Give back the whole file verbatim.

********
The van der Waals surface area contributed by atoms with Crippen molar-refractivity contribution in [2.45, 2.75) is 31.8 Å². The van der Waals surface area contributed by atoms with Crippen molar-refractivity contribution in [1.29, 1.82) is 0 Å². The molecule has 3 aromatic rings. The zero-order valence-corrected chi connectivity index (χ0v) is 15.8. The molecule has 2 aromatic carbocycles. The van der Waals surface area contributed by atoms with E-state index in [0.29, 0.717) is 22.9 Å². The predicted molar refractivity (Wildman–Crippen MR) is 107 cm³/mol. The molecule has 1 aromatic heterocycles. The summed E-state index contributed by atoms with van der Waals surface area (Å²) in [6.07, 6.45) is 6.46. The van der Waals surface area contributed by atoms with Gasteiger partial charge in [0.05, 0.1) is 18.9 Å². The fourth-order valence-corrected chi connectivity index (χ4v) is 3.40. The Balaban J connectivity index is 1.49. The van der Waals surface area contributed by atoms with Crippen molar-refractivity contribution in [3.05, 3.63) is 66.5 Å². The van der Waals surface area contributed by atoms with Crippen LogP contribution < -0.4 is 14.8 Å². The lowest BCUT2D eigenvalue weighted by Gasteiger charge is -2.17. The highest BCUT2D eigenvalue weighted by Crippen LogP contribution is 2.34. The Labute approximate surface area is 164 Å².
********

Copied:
The van der Waals surface area contributed by atoms with Crippen molar-refractivity contribution in [2.45, 2.75) is 31.8 Å². The van der Waals surface area contributed by atoms with Crippen molar-refractivity contribution in [1.29, 1.82) is 0 Å². The molecule has 3 aromatic rings. The zero-order valence-corrected chi connectivity index (χ0v) is 15.8. The molecule has 2 aromatic carbocycles. The van der Waals surface area contributed by atoms with E-state index in [0.29, 0.717) is 22.9 Å². The predicted molar refractivity (Wildman–Crippen MR) is 107 cm³/mol. The molecule has 1 aromatic heterocycles. The summed E-state index contributed by atoms with van der Waals surface area (Å²) in [6.07, 6.45) is 6.46. The van der Waals surface area contributed by atoms with Gasteiger partial charge in [0.05, 0.1) is 18.9 Å². The fourth-order valence-corrected chi connectivity index (χ4v) is 3.40. The Balaban J connectivity index is 1.49. The van der Waals surface area contributed by atoms with Crippen molar-refractivity contribution in [3.05, 3.63) is 66.5 Å². The van der Waals surface area contributed by atoms with Crippen LogP contribution < -0.4 is 14.8 Å². The lowest BCUT2D eigenvalue weighted by Gasteiger charge is -2.17. The highest BCUT2D eigenvalue weighted by Crippen LogP contribution is 2.34. The Labute approximate surface area is 164 Å².